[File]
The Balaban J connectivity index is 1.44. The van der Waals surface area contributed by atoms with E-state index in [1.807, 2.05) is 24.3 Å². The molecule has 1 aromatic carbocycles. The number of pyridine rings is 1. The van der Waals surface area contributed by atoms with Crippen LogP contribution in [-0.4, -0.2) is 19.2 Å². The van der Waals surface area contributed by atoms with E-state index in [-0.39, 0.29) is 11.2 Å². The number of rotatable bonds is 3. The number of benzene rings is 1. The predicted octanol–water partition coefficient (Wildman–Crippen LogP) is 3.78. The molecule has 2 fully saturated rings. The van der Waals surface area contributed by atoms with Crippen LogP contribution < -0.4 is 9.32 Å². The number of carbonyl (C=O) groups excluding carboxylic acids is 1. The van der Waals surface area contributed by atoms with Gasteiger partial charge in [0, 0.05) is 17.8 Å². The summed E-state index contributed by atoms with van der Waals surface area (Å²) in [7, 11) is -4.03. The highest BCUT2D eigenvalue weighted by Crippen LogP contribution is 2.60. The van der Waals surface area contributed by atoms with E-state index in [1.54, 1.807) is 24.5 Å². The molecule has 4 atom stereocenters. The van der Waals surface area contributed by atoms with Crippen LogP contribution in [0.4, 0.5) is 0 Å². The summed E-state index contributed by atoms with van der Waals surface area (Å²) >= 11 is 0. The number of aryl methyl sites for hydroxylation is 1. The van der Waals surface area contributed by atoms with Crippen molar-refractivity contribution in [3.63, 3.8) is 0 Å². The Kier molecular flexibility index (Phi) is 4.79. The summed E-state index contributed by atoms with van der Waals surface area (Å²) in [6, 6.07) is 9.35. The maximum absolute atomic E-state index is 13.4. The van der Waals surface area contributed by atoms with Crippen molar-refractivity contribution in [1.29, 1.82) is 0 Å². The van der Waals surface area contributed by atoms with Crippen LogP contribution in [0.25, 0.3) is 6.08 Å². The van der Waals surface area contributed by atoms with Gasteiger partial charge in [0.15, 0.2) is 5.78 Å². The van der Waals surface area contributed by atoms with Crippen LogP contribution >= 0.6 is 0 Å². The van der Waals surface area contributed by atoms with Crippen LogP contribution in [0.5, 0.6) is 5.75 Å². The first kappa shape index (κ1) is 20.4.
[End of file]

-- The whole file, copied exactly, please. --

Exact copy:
The Balaban J connectivity index is 1.44. The van der Waals surface area contributed by atoms with E-state index in [1.807, 2.05) is 24.3 Å². The molecule has 1 aromatic carbocycles. The number of pyridine rings is 1. The van der Waals surface area contributed by atoms with Crippen LogP contribution in [-0.4, -0.2) is 19.2 Å². The van der Waals surface area contributed by atoms with E-state index in [-0.39, 0.29) is 11.2 Å². The number of rotatable bonds is 3. The number of benzene rings is 1. The predicted octanol–water partition coefficient (Wildman–Crippen LogP) is 3.78. The molecule has 2 fully saturated rings. The van der Waals surface area contributed by atoms with Crippen LogP contribution < -0.4 is 9.32 Å². The number of carbonyl (C=O) groups excluding carboxylic acids is 1. The van der Waals surface area contributed by atoms with Gasteiger partial charge in [0, 0.05) is 17.8 Å². The summed E-state index contributed by atoms with van der Waals surface area (Å²) in [7, 11) is -4.03. The highest BCUT2D eigenvalue weighted by Crippen LogP contribution is 2.60. The van der Waals surface area contributed by atoms with E-state index in [1.54, 1.807) is 24.5 Å². The molecule has 4 atom stereocenters. The van der Waals surface area contributed by atoms with Crippen LogP contribution in [0.4, 0.5) is 0 Å². The summed E-state index contributed by atoms with van der Waals surface area (Å²) >= 11 is 0. The number of aryl methyl sites for hydroxylation is 1. The van der Waals surface area contributed by atoms with Crippen molar-refractivity contribution in [3.63, 3.8) is 0 Å². The Kier molecular flexibility index (Phi) is 4.79. The summed E-state index contributed by atoms with van der Waals surface area (Å²) in [6, 6.07) is 9.35. The maximum absolute atomic E-state index is 13.4. The van der Waals surface area contributed by atoms with Crippen molar-refractivity contribution in [1.29, 1.82) is 0 Å². The van der Waals surface area contributed by atoms with Crippen LogP contribution in [0.25, 0.3) is 6.08 Å². The van der Waals surface area contributed by atoms with Gasteiger partial charge in [0.15, 0.2) is 5.78 Å². The van der Waals surface area contributed by atoms with Crippen LogP contribution >= 0.6 is 0 Å². The van der Waals surface area contributed by atoms with Crippen LogP contribution in [0.5, 0.6) is 5.75 Å². The first kappa shape index (κ1) is 20.4.